Was George Lucas heavily influenced by Frank Herbert’s seminal 1965 novel Dune in writing Star Wars? It’s one of the great debates in film fandom.
And while Lucas never explicitly acknowledged it — at least according to our knowledge and research — fans and scholars have little doubt that Star Wars owes its very existence to Herbert’s intergalactic yarn set in a distant future about a young man who leads a desert world’s warriors in an uprise against the galactic emperor.
Herbert himself reportedly cited 37 similarities between Star Wars — which launched in 1977 with A New Hope — and his source material, and they’ve been widely tracked over the years.
The novel Dune did eventually get its own adaptation, David Lynch’s imperfect but still beloved take starring Kyle MacLachlan that was released in 1984 and grossed $30 million (or roughly one-twenty-fifth of A New Hope’s $775 million haul).
This weekend, though, marks the arrival of Denis Villeneuve’s Dune, the Arrival and Blade Runner 2049’s masterful, tense and visually stunning $165 million adaptation of Herbert’s novel (the first half, anyway) starring Timothée Chalamet as hero Paul Atreides and featuring a star-studded supporting cast that includes Zendaya, Oscar Isaac, Rebecca Ferguson, Josh Brolin, Jason Momoa and Javier Bardem.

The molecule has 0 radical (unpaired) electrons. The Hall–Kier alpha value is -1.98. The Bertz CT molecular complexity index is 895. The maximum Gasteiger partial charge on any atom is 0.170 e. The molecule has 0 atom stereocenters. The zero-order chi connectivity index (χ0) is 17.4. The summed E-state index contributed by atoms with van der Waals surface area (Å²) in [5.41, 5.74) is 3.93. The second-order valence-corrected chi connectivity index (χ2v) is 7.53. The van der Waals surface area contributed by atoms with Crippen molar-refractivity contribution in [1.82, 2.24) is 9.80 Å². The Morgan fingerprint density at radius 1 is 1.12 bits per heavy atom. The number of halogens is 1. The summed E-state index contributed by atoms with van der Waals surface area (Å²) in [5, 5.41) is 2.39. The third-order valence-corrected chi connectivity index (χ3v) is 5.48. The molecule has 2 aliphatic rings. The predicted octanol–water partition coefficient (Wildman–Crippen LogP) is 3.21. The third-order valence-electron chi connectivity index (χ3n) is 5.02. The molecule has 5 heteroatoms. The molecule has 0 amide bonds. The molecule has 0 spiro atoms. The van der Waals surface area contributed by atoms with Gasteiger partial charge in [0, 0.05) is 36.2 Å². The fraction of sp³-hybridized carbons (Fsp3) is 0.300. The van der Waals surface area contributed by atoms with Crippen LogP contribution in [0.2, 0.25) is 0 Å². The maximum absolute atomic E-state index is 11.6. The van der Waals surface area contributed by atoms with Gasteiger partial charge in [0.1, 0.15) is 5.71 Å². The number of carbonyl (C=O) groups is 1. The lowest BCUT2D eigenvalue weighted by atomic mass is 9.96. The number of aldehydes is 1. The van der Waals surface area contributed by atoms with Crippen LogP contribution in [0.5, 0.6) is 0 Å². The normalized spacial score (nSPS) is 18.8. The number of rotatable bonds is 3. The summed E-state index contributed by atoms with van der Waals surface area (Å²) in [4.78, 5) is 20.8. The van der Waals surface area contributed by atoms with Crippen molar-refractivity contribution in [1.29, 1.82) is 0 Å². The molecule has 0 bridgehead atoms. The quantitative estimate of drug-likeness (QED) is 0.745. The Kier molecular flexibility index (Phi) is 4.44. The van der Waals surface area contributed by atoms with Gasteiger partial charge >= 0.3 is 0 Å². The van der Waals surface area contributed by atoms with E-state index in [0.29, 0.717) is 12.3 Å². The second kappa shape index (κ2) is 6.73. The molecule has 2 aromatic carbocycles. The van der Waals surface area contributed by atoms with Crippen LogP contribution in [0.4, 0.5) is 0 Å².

And the cycle of inspiration continues, with Villeneuve once promising his film would be akin to “Star Wars for adults,” a peg that’s rang true for early viewers.
“I was born with Star Wars,” the Quebec native Villeneuve, 54, tells Yahoo Entertainment in a new interview (watch above). “Meaning Star Wars was the first movie that I asked my parents to go and see in the theater. I was like nine or 10 years old when it came out in 1977. I was the target audience and Star Wars changed my life. I’m here probably, because of Star Wars. You know it’s like I was traumatized… in a great way. I was floored.
“And I think that Dune related in some way to that spirit of someone who wants to take sci-fi seriously… Star Wars was deeply inspired by Dune… And then us making Dune 40-something years later, it’s like we are in a world where the space opera has been occupied by the Empire. So it’s a challenge to define our identity knowing there’s that big gigantic creature that is Star Wars that is there living outside. It was a challenge.”
After Lynch’s Dune underwhelmed in the ’80s, Herbert’s source material would often be called unfilmable. For Villeneuve though — who’s drawing wide acclaim and even early buzz for Dune (likely/hopefully the first of two parts) — it was all about summoning his early experiences with the book.
“The challenge was to channel the teenager that I was that read the book in the ‘80s,” he says. “Like an archeologist, to go back in time and bring back the image that came into my mind when I was reading the book… I tried to go back to that spirit as much as possible.”